My dining companions also had a large parade of drinks, ranging from cocktails, to wine, to brandy older than we all were. They seemed to quite enjoy the selection and quality of drinks.
I'll definitely go back, perhaps when the menu has less citrus and fennel on it. I'm also excited to visit their more casual sister restaurant, Cotogna (same executive and pastry chef, but completely different menus, and a la carte. They have a bunch of amazing sounding pasta dishes, better sounding desserts, and even an uni pizza!).
Individual dish reviews:
|Amuse bouche #1: Fried mussel, shot of creamy saffron and fennel soup.|
|Amuse bouche #2: Fried wild nettle fritelli with mint.|
|Amuse bouche #3: Radish with bagna càuda.|
Petite sweet baguette, cheesy cracked pepper crackers, butter with fancy fleur de sel.
|Nantucket bay scallops, with caviar and cauliﬂower in Pierre Moncuit champagne sauce and foam.|
Everything about this dish was pretty much perfect and combined together really well, both flavorwise and texturewise. Plus, it was beautiful!
The scallops were so sweet and flavorful. I usually prefer larger scallops and I love them seared with a nice crust on the outside and slightly rare on the inside. However, these got my out of my rut. So tender. Delicious!
The cauliflower was slightly al dente, providing a delightful crunch and freshness to the dish. I loved the different colors as they made this quite beautiful.
The sauce was absolutely delicious. It almost made me want to fill up on more bread by dipping it in the leftover sauce!
The caviar provided a nice salt level in a far more fun way than sea salt :)
|Sea urchin “crème brûlée” with riso venere, dungeness crab, grapefruit and chevril|
And it really was sea urchin creme brulee! The custard layer was intensely uni flavored. I'm not sure how they infused so much uni flavor into it. It was lightly caramelized on top, not nearly as much as a traditional creme brulee, but enough to know it had happened.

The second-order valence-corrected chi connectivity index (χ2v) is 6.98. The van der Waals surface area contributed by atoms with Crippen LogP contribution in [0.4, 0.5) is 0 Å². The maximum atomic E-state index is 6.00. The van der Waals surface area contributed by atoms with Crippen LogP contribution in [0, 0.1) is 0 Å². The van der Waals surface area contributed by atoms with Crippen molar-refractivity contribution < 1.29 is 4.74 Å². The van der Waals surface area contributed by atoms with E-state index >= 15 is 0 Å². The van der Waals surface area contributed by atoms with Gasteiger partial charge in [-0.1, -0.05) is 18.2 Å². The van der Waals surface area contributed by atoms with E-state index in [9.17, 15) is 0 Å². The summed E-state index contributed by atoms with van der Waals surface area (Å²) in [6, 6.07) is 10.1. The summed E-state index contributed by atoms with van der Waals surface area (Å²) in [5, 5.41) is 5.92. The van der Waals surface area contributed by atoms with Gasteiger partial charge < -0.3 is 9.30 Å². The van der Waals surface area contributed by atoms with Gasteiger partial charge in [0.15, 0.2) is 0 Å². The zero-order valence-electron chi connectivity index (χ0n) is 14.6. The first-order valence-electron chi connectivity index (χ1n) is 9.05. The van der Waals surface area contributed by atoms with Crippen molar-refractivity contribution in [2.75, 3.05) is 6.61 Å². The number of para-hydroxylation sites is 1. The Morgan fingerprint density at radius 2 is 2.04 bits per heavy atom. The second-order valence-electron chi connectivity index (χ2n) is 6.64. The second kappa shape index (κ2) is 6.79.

The crab was a nice generous chunk, but was pretty forgettable, not particularly sweet and it actually didn't really add much to the dish. I somewhat wished that it had been shredded and integrated into the custard instead.
|“Casoncelli Verdi”: Barinaga ranch Basseri cheese and winter greens with Capezzana olive oil, edible flowers, foam.|
We accidentally received this dish, the vegetarian offering of the night. It was my least favorite dish of the evening, not bad, but not noteworthy.
The pasta was clearly fresh and housemade, cooked to a perfect al dente level with a nice chew to it. The filling however wasn't very flavorful, with neither the greens nor the cheese really coming through. But, another pretty dish, it looked like spring!
|“Trofie Della Casa”: “frutti di mare,” wild nettle and pianogrillo particella 34 olive oil.|
The pasta was again very fresh tasting, clearly homemade, cooked perfectly al dente. Tossed with the pasta was crab meat and a very fancy olive oil. I'm not an olive oil connoisseur (yet) so the name didn't mean anything to me, but it was very flavorful. The crab in this dish had much more flavor than in the creme brulee, probably due to the oil.
Alongside was some mussels, more scallops, wild nettles. These scallops were fine, nicely cooked and tender, but not as amazing as the ones in the cauliflower dish, probably due to the sauce in that dish being so incredible.
|“Tortellini en Brodo”: veal sweetbread, turnip, mushroom, Vin Santo Del chianti and foie gras.|
The filling of these tortellini was absolutely incredible. The experience of bitting into one of them was fantastic, flavors just burst out of the tortellini into your mouth! Rich from the foie gras and sweetbreads, balanced by the again perfectly al dente and fresh tasting pasta.